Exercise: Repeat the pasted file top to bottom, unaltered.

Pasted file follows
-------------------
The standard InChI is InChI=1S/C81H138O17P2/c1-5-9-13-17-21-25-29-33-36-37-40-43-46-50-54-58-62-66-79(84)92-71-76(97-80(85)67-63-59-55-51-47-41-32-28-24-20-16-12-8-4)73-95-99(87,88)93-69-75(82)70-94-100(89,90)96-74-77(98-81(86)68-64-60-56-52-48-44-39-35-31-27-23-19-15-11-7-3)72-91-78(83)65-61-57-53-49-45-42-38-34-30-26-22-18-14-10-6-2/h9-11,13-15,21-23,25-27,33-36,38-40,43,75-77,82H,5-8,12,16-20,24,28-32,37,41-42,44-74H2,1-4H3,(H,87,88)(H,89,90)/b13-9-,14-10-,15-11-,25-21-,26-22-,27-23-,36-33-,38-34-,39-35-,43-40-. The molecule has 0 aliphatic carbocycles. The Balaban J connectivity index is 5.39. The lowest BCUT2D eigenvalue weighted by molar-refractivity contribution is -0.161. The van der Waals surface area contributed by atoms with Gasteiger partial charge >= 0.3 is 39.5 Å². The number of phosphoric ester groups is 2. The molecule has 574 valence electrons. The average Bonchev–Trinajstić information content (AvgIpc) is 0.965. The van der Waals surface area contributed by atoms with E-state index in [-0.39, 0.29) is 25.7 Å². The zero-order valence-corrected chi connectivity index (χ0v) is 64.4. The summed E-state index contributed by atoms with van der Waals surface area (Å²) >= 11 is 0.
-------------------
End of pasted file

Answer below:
The standard InChI is InChI=1S/C81H138O17P2/c1-5-9-13-17-21-25-29-33-36-37-40-43-46-50-54-58-62-66-79(84)92-71-76(97-80(85)67-63-59-55-51-47-41-32-28-24-20-16-12-8-4)73-95-99(87,88)93-69-75(82)70-94-100(89,90)96-74-77(98-81(86)68-64-60-56-52-48-44-39-35-31-27-23-19-15-11-7-3)72-91-78(83)65-61-57-53-49-45-42-38-34-30-26-22-18-14-10-6-2/h9-11,13-15,21-23,25-27,33-36,38-40,43,75-77,82H,5-8,12,16-20,24,28-32,37,41-42,44-74H2,1-4H3,(H,87,88)(H,89,90)/b13-9-,14-10-,15-11-,25-21-,26-22-,27-23-,36-33-,38-34-,39-35-,43-40-. The molecule has 0 aliphatic carbocycles. The Balaban J connectivity index is 5.39. The lowest BCUT2D eigenvalue weighted by molar-refractivity contribution is -0.161. The van der Waals surface area contributed by atoms with Gasteiger partial charge >= 0.3 is 39.5 Å². The number of phosphoric ester groups is 2. The molecule has 574 valence electrons. The average Bonchev–Trinajstić information content (AvgIpc) is 0.965. The van der Waals surface area contributed by atoms with E-state index in [-0.39, 0.29) is 25.7 Å². The zero-order valence-corrected chi connectivity index (χ0v) is 64.4. The summed E-state index contributed by atoms with van der Waals surface area (Å²) >= 11 is 0.